40-man roster politics
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40-man roster politics
Matt Gelb, Inquirer Staff Writer
The World Series begins tonight and we're talking about the 40-man roster in Philadelphia. Another slap of harsh reality in the face, but here's guessing Whitney nets better primetime ratings in this city than FOX does. (OK, let's not say things we can't take back.)
Regardless, the Phillies already started massaging their 40-man roster in preparation for the winter. Pete Orr and Brandon Moss were outrighted to triple-A Lehigh Valley to clear two spots. The roster stands at 38.
Five days after the final game of the World Series, that number will drop to 33 when the five free agents are removed. Then it'll go to 31 when Roy Oswalt and Brad Lidge's options are declined. Even then, names like John Bowker, Scott Mathieson and Erik Kratz remain.
The point is, the Phillies have some flexibility with the 40-man roster, and they may need it.
Part of the fall period is for evaluating players on the fringe. A little over a month remains until the Phillies must set their roster prior to the Rule 5 draft. The current CBA states that players signed at age 19 or older must be protected after their fourth year in the organization. Players signed at 18 or younger have five years until that juncture.
Of course, an addition to the 40-man roster means an automatic invitation to big-league camp in spring training. So it's more than a label (and possibly more money).
The Phillies sent many of their more interesting decisions to the Arizona Fall League for further evaluation. We know the Rule 5 draft has generally been kind to the Phillies (Shane Victorino, David Herndon, Michael Martinez), but rarely have the Phillies lost a player of substance. (Remember Miguel Asencio?) That means, generally, they have been able to make the right call on who or who not to protect.
The biggest name to hit Arizona is Tyson Gillies, who is actually playing baseball -- and that matters more than any of his numbers. Figure the Phillies will protect Gillies, so long as he demonstrates health, because he was acquired in the Cliff Lee trade. Gillies started strong in his first round of extensive games in two years but is 0 for his last 6 with four strikeouts. He's hitting .227 in nine games with more walks (seven) than hits (five). Nonetheless, if Gillies can stay on the field this fall and avoid the hamstring and foot issues that befell him, it's a success.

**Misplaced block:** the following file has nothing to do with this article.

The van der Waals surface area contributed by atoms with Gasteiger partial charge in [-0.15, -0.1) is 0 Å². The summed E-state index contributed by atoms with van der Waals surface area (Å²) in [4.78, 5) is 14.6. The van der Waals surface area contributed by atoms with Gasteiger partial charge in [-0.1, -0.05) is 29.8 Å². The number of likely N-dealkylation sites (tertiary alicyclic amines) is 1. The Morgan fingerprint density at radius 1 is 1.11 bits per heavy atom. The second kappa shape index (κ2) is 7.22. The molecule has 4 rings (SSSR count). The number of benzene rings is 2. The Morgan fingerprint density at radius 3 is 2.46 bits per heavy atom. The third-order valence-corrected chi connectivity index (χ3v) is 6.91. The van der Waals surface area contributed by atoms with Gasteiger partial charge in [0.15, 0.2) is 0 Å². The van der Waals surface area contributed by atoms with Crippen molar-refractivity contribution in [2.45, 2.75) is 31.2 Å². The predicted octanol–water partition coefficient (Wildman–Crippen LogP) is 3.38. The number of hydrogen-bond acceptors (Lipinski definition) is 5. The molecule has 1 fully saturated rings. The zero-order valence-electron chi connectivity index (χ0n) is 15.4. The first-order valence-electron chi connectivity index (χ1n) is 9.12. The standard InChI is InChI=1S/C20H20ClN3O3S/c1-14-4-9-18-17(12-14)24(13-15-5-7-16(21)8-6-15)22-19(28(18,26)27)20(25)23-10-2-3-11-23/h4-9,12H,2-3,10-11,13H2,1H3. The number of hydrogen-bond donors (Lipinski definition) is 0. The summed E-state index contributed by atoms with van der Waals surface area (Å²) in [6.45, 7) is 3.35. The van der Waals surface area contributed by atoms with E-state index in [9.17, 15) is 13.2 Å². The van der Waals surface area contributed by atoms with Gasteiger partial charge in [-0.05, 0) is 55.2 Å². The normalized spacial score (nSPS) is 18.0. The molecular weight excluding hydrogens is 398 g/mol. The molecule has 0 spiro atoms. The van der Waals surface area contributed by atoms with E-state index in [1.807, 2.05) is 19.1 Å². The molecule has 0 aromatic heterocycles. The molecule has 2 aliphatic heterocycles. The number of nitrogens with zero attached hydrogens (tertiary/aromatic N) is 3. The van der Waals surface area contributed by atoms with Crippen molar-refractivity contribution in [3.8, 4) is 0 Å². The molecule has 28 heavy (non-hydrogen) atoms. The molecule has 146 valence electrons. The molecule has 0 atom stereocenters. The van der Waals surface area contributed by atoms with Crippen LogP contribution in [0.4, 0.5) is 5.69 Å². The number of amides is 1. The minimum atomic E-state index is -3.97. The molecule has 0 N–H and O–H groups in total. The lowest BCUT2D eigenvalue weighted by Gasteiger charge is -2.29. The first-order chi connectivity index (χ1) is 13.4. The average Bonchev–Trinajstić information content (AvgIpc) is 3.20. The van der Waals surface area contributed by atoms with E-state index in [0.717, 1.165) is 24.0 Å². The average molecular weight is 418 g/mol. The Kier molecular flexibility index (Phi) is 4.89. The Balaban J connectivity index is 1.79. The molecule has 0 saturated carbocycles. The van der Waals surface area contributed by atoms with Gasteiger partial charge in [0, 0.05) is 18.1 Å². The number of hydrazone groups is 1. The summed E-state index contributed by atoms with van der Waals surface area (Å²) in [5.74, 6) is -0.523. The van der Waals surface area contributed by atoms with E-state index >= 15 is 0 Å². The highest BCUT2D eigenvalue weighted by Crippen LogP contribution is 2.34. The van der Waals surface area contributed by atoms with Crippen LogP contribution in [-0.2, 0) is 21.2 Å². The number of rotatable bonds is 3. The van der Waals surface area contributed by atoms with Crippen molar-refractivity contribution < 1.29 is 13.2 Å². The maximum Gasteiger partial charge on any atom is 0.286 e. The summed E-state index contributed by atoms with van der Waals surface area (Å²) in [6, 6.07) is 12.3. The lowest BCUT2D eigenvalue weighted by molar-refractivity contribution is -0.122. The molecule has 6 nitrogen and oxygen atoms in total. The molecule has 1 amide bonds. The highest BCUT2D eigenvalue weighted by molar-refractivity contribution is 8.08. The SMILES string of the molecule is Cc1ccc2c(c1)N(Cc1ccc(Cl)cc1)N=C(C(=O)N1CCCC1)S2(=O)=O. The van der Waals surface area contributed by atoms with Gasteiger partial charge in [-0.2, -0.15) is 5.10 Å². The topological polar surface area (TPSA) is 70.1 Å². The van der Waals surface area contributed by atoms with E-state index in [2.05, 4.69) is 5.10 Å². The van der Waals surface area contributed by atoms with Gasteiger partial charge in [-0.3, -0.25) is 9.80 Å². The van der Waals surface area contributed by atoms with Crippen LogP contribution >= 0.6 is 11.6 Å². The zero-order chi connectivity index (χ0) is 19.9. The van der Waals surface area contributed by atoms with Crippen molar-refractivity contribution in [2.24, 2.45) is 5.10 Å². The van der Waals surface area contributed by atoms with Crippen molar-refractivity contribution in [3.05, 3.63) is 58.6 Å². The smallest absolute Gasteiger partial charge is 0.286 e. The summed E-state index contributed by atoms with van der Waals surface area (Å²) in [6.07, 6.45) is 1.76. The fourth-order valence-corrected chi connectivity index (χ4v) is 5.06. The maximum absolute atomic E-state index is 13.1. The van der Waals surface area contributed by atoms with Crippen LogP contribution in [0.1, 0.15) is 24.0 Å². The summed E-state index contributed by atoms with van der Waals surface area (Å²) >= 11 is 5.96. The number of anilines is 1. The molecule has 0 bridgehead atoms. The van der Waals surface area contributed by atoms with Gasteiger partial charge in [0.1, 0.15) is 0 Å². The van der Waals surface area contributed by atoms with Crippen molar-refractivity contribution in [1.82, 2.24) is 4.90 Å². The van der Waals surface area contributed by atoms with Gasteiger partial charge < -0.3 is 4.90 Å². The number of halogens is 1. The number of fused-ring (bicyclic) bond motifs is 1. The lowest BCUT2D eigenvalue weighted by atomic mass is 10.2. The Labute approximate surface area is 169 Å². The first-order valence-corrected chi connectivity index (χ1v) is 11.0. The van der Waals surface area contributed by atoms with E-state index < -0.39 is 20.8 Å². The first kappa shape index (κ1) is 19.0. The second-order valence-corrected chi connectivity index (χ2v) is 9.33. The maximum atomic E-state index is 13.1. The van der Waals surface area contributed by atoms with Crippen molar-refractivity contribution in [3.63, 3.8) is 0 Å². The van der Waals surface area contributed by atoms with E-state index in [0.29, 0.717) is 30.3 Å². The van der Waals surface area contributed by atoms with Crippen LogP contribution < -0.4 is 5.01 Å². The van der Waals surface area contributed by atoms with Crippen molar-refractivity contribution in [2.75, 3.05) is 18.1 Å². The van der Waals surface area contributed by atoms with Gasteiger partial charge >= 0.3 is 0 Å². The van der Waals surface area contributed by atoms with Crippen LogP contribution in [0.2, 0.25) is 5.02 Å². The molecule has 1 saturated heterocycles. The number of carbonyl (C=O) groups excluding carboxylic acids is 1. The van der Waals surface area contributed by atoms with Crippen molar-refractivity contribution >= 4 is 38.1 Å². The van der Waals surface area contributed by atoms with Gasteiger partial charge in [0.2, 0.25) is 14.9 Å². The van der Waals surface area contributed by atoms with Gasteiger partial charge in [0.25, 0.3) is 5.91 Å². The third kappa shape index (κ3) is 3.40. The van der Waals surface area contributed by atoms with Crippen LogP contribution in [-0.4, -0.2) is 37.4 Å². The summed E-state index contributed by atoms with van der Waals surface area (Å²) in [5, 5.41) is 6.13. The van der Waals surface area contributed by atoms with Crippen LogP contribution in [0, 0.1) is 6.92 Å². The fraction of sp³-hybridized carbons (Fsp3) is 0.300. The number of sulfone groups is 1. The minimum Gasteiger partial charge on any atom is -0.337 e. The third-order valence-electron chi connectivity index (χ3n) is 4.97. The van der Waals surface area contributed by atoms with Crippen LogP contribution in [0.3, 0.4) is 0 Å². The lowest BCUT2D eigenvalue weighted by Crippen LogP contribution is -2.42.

Another name to watch in Arizona is Tyler Cloyd, a 6-foot-3 righthander. He was an 18th-round pick in 2008 and posted a 2.78 ERA at double-A Reading with a stellar 99:15 K:BB in 106 2/3 innings. He turns 25 in May and began the season at single-A Clearwater, pitching below his age. But he was moved to Reading in June, turned into a starting pitcher, and something clicked. He was shelled in his third AFL start, so he has a 6.00 ERA in nine innings.
Cody Overbeck stands to gain a lot, too. He's much in the mold of Matt Rizzotti, who went to Arizona and hit .333 last fall. That was enough to garner a 40-man roster spot and look-see in spring training. It didn't last long because the Phillies saw an overmatched Rizzotti against better pitching than he sees in the Eastern League.
Like Rizzotti, Overbeck doesn't have a position. The 25-year-old is at first base after the Phillies tried him at third and left field. However, unlike Rizzotti, Overbeck has shown an ability to hit for power beyond double A. Rizzotti hit .333 in the AFL last fall, but only two hits were for extra bases. Overbeck already has two in eight games. He slugged .416 in 68 games at triple A to finish the season. Given what the Phillies did with Rizzotti last winter -- plus the injury to Ryan Howard -- Overbeck could merit a spot for further evaluation come springtime.
The guys over at Phuture Phillies have a decent discussion going about other names. Phillippe Aumont is a lock for a 40-man spot. So is Sebastian Valle, the young catching prospect who needs at least two more years. (And yes, teams have been known to snag unprotected single-A catching prospects before.) Jiwan James has a lot of promise after only three years since becoming a full-time hitter, but it's raw. (He also runs a fantastic Twitter account.) Because of that, James could be on the bubble. The Phillies may decide his profile indicates no team will take a chance on him. Or, just to be safe, he can be added.
That's probably not enough to distract you from remembering that Game 1 was supposed to be in South Philadelphia tonight.
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